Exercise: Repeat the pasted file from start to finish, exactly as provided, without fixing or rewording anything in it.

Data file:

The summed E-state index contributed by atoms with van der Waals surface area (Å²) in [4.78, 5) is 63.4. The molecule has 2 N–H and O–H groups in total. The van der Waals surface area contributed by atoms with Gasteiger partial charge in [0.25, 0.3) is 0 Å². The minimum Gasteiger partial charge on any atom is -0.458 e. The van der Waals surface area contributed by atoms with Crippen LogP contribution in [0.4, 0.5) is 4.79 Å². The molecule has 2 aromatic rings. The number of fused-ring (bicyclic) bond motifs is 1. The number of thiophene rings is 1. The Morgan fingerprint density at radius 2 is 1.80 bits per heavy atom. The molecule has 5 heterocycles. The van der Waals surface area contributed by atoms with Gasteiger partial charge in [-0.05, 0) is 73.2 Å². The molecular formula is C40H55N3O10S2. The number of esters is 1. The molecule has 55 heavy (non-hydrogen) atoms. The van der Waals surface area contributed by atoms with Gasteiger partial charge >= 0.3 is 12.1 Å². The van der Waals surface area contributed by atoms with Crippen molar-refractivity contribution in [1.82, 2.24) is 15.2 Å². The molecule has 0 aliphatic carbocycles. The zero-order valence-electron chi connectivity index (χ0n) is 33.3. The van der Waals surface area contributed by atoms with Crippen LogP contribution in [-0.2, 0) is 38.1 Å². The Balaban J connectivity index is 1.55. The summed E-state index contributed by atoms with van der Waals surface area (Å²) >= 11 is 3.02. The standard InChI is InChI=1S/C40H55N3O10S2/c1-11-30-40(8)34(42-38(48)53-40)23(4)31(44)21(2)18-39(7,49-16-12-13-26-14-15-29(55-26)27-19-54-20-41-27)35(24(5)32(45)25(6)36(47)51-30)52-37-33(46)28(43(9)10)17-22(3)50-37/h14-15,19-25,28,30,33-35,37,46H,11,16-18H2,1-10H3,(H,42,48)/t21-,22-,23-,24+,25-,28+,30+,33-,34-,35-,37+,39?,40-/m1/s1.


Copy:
The summed E-state index contributed by atoms with van der Waals surface area (Å²) in [4.78, 5) is 63.4. The molecule has 2 N–H and O–H groups in total. The van der Waals surface area contributed by atoms with Gasteiger partial charge in [0.25, 0.3) is 0 Å². The minimum Gasteiger partial charge on any atom is -0.458 e. The van der Waals surface area contributed by atoms with Crippen LogP contribution in [0.4, 0.5) is 4.79 Å². The molecule has 2 aromatic rings. The number of fused-ring (bicyclic) bond motifs is 1. The number of thiophene rings is 1. The Morgan fingerprint density at radius 2 is 1.80 bits per heavy atom. The molecule has 5 heterocycles. The van der Waals surface area contributed by atoms with Gasteiger partial charge in [-0.05, 0) is 73.2 Å². The molecular formula is C40H55N3O10S2. The number of esters is 1. The molecule has 55 heavy (non-hydrogen) atoms. The van der Waals surface area contributed by atoms with Gasteiger partial charge >= 0.3 is 12.1 Å². The van der Waals surface area contributed by atoms with Crippen molar-refractivity contribution in [1.82, 2.24) is 15.2 Å². The molecule has 0 aliphatic carbocycles. The zero-order valence-electron chi connectivity index (χ0n) is 33.3. The van der Waals surface area contributed by atoms with Crippen LogP contribution in [-0.2, 0) is 38.1 Å². The Balaban J connectivity index is 1.55. The summed E-state index contributed by atoms with van der Waals surface area (Å²) >= 11 is 3.02. The standard InChI is InChI=1S/C40H55N3O10S2/c1-11-30-40(8)34(42-38(48)53-40)23(4)31(44)21(2)18-39(7,49-16-12-13-26-14-15-29(55-26)27-19-54-20-41-27)35(24(5)32(45)25(6)36(47)51-30)52-37-33(46)28(43(9)10)17-22(3)50-37/h14-15,19-25,28,30,33-35,37,46H,11,16-18H2,1-10H3,(H,42,48)/t21-,22-,23-,24+,25-,28+,30+,33-,34-,35-,37+,39?,40-/m1/s1.